Um, no, it's not. We write countless lesson plans and units, match standards and objectives, organize activities, differentiate for our students, study educational theories and principles, and write an insane amount of papers on top of all of that. Sometimes we do get to color though and I won't complain about that.

2. "Your major is so easy."

See above. Also, does anyone else pay tuition to have a full-time job during their last semester of college?

3. "It's not fair that you get summers off."

Are you jealous? Honestly though, we won't really get summers off. We'll probably have to find a second job during the summer, we'll need to keep planning, prepping our classroom, and organizing to get ready for the new school year.

4. “That's a good starter job."

Are you serious..? I'm not in this temporarily. This is my career choice and I intend to stick with it and make a difference.

5. “That must be a lot of fun."

Yes, it definitely is fun, but it's also a lot of hard work. We don't play games all day.

6. “Those who can't, teach."

Just ugh. Where would you be without your teachers who taught you everything you know?

7. “So, you're basically a babysitter."

I don't just monitor students, I teach them.

8. “You won't make a lot of money."

Ah yes, I'm well aware, thanks for reminding me. Teachers don't teach because of the salary, they teach because they enjoy working with students and making a positive impact in their lives.

Cover Image Credit: BinsAndLabels

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Calming Music, And 9 Other Study Methods To Prepare College Students For Any Major Exam

When your week gets booked, there are simple ways to help get your mind in the zone.


Making through the first two months of a new semester without breaking down might be considered an accomplishment for college students. If the homework assignments are not as difficult as you originally believed, there should be nothing to worry about. The one major thing that is still considered a pain among college students is exams. The one- or two-page quizzes or long midterms, upon discovering the exact date and time, will send any student into an emotional frenzy. These techniques will help students to overcome the challenges they will face during these terrifying days.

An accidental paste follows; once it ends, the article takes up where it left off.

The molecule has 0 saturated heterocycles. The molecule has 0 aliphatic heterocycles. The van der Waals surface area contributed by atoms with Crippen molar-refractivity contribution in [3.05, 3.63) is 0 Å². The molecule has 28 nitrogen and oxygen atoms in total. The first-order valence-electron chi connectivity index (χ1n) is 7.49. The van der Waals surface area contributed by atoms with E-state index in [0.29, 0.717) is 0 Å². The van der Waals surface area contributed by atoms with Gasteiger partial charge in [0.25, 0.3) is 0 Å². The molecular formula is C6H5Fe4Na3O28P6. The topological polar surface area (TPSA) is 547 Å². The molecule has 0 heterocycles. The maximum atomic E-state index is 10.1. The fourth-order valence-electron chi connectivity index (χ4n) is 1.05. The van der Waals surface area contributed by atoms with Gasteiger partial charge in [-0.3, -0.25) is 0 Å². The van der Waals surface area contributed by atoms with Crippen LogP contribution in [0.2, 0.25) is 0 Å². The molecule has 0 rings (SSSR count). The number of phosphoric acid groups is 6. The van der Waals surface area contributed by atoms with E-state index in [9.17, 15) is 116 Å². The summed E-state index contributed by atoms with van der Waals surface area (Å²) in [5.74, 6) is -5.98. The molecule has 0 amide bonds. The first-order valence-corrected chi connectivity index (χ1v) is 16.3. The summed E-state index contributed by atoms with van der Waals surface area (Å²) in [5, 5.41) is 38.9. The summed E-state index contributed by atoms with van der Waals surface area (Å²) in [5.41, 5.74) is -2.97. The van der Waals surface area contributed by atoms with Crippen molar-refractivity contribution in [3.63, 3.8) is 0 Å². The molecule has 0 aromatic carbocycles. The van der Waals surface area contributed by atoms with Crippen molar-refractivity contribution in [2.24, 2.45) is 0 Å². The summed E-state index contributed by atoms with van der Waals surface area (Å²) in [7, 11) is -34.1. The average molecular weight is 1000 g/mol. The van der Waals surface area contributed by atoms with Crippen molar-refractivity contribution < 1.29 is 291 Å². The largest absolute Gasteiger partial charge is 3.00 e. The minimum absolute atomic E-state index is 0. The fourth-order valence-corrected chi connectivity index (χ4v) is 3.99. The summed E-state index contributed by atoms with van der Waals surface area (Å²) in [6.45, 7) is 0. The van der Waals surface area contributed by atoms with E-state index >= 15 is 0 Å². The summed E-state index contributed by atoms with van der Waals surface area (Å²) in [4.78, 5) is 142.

1. Go for a short walk an hour or two before you have a test

Exercise is a great way to distract the mind from stress and improve your memory. It helps if you are walking to get lunch or you are going to the library or another class with someone. Having a conversation with friends about their major and the exam you have that day is beneficial. Talking not only only keeps you focused, but you might learn something from your friends, and they could possibly have advice for you when it comes to preparing for exams.

2. Take frequent 10-minute breaks

When studying for an important test, it is crucial that you take a break after every 45 minutes to an hour of reading or writing something. Even if you are in a study group, leaving to get food, use the bathroom, or just standing up to stretch is good for your mind and body. Make sure the meals you eat are healthy to increase memory retention. Doing a quick 10-minute workout is another method to strengthen your mind.

3. Put on some calming music or perform other small tasks